• This myth about unbroken imperial line and Yamato is mind boogling to me when it has already been a scientific proven fact that all Japanese, I repeat that all Japanese DNA is mixed with Chinese, Korean & mongols. So I like to always enlighten my incoming freshman every year who are always a gasp with this fact when we discuss it. But of course the inconvenient truth would never ever be in any Japanese school textbook.

  • @ Jim #12

    I saw a great documentary made in the UK about 15 years ago, that showed that people of different ethnicities shared the same Mitrochondrial DNA, and therefore shared a common female ancestor, despite one of them being black, one caucasion, and so on.

    One of the subjects was a Japanese guy, and this information BLEW HIS MIND!

    I wish I could remember the name of the documentary, the TV station, or the guys who did the research.

  • “Kosugi Misuzu insists these beliefs amount to “racism,” since they limit the rights of some people born and raised in Japan due to genetics.”

    I applaud this person for realizing a problem exists. However, something about this comment struck me the first time I read it and I couldn’t let it be. It kept coming back up in my mind and I kept gnawing at it.

    The problem of this right wing nihonjinron racial purity isn’t that it is “limiting the rights of some people”. People’s human rights are (or should be) protected by the law (now that is another can of worms in whether or not every resident of Japan has the same human rights under Japanese law, but for the sake of the point I want to make let us assume that UN treaty obligations mean that we all have the same human rights.) And of course, non-Japanese residents don’t have some rights such as the right to vote. That is entirely a legal and practical issue.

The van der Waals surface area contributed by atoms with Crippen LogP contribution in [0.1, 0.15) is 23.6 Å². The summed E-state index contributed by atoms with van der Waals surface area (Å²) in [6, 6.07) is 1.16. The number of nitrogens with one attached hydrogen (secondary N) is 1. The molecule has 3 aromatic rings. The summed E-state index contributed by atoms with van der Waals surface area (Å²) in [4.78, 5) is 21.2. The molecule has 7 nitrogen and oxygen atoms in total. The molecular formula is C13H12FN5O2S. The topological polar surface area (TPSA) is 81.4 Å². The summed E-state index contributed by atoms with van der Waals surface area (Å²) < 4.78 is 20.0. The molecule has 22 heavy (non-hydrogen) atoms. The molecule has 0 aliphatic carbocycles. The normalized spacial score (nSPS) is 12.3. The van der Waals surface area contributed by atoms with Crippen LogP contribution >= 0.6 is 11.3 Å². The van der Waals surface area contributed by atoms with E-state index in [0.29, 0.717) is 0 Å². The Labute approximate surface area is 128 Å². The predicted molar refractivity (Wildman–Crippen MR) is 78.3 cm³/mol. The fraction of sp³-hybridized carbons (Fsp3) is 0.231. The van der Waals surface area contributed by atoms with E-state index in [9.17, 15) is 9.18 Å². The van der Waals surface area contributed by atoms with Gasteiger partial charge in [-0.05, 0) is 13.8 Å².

The real problem of this right wing nihonjinron racial purity idea is that people of a different ethnic “look” (lets face it, it’s largely about looks) don’t get the same opportunities as everyone else and get worse treatment in general. Opportunities – I’m talking about smart kids born in Japan but who look like a different ethnicity won’t get offered the goods jobs. Worse treatment – I’m talking about society in general assuming they “lack” some ability in language or in their ability to negotiate relationships in Japanese society or being singled out by police. Or just plain old ‘your blood is tainted’ racism. They’re the core problem the different ethnicities face in Japan.

    Peace out.

    Oh, and did anyone else think that this year’s miss Japan winner looks 100% Japanese anyway? So what’s the big hoohaa? And isn’t it no surprise she herself said she didn’t feel racially discriminated against?

  • KengaiIkken-san says:

    Q. What’s changed in honne Japanese thinking since 大和民族を中核とする世界政策の検討?
    A. Nothing much.

  • TJJ,
    true. I know of a young man who can’t even get a job at McDonalds. He is half-black, half-Japanese, and trilingual (knows Chinese too)
    All he wants is a part-time job while he goes to a vocational school in Tokyo.

  • Just to add a bit more to my earlier (#15) comment regarding:

    “Kosugi Misuzu insists these beliefs amount to “racism,” since they limit the rights of some people born and raised in Japan due to genetics.”

    1. Well, Japanese law itself, not just the Japanese racial narrative, “limit(s) the rights of some people born and raised in Japan”. The Japanese law itself does that. Simply being “born and raised” in Japan does not qualify you for equal rights and privileges, in the same way that being born into a Japanese family does.

    2. “due to genetics”. Well, I think the issue of genetics is more than an arms length away from the real problem. We, as humans, are not now nor ever have we been in a position to casually judge a person we meet based on their genes. Because unless we test them we don’t know anything about their genes. Am I being pedantic? A little, but my point is that racism in Japan is conducted on a few fronts. None of them are based on genetics, in actual fact. One of them is based on perceived ethnicity though, and that was my point.

    I hope my comments are not perceived as nitpicking. But the devil is in the details after all and obscuring details is what helps keep people ignorant about these issues. So I think it is vital that terms be properly used and we try to refrain from simply using jingoistic phrases in cases where they do not necessarily fit.